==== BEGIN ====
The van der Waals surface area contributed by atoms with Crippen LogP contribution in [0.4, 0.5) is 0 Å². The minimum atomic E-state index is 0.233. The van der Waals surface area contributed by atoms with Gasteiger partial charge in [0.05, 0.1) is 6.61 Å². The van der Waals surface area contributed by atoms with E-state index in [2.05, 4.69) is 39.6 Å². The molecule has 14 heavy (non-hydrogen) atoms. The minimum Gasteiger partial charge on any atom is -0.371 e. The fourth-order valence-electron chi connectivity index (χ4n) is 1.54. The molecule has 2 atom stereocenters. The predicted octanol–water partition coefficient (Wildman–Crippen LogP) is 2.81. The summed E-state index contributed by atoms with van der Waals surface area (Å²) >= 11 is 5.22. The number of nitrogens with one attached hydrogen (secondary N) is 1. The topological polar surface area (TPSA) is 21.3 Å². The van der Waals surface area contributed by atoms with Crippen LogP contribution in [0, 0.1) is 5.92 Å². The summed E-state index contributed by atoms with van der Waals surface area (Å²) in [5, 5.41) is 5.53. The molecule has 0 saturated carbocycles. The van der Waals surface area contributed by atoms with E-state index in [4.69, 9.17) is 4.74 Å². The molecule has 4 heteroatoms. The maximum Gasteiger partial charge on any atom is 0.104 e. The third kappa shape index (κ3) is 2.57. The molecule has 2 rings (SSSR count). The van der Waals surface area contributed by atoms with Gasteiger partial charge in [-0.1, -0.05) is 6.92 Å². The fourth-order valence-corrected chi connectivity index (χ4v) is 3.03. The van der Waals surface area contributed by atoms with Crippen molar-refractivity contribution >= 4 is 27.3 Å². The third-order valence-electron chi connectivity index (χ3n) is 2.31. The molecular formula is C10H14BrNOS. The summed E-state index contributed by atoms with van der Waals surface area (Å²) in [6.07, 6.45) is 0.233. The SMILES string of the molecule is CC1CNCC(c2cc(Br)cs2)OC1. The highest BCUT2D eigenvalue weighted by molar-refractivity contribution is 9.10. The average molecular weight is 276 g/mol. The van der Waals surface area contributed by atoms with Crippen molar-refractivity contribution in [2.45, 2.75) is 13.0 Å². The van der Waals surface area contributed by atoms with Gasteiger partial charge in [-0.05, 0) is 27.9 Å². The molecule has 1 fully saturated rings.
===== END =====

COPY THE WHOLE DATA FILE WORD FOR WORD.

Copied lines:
The van der Waals surface area contributed by atoms with Crippen LogP contribution in [0.4, 0.5) is 0 Å². The minimum atomic E-state index is 0.233. The van der Waals surface area contributed by atoms with Gasteiger partial charge in [0.05, 0.1) is 6.61 Å². The van der Waals surface area contributed by atoms with E-state index in [2.05, 4.69) is 39.6 Å². The molecule has 14 heavy (non-hydrogen) atoms. The minimum Gasteiger partial charge on any atom is -0.371 e. The fourth-order valence-electron chi connectivity index (χ4n) is 1.54. The molecule has 2 atom stereocenters. The predicted octanol–water partition coefficient (Wildman–Crippen LogP) is 2.81. The summed E-state index contributed by atoms with van der Waals surface area (Å²) >= 11 is 5.22. The number of nitrogens with one attached hydrogen (secondary N) is 1. The topological polar surface area (TPSA) is 21.3 Å². The van der Waals surface area contributed by atoms with Crippen LogP contribution in [0, 0.1) is 5.92 Å². The summed E-state index contributed by atoms with van der Waals surface area (Å²) in [5, 5.41) is 5.53. The molecule has 0 saturated carbocycles. The van der Waals surface area contributed by atoms with E-state index in [4.69, 9.17) is 4.74 Å². The molecule has 4 heteroatoms. The maximum Gasteiger partial charge on any atom is 0.104 e. The third kappa shape index (κ3) is 2.57. The molecule has 2 rings (SSSR count). The van der Waals surface area contributed by atoms with Gasteiger partial charge in [-0.1, -0.05) is 6.92 Å². The fourth-order valence-corrected chi connectivity index (χ4v) is 3.03. The van der Waals surface area contributed by atoms with Crippen molar-refractivity contribution >= 4 is 27.3 Å². The third-order valence-electron chi connectivity index (χ3n) is 2.31. The molecular formula is C10H14BrNOS. The summed E-state index contributed by atoms with van der Waals surface area (Å²) in [6.07, 6.45) is 0.233. The SMILES string of the molecule is CC1CNCC(c2cc(Br)cs2)OC1. The highest BCUT2D eigenvalue weighted by molar-refractivity contribution is 9.10. The average molecular weight is 276 g/mol. The van der Waals surface area contributed by atoms with Crippen molar-refractivity contribution in [2.45, 2.75) is 13.0 Å². The van der Waals surface area contributed by atoms with Gasteiger partial charge in [-0.05, 0) is 27.9 Å². The molecule has 1 fully saturated rings.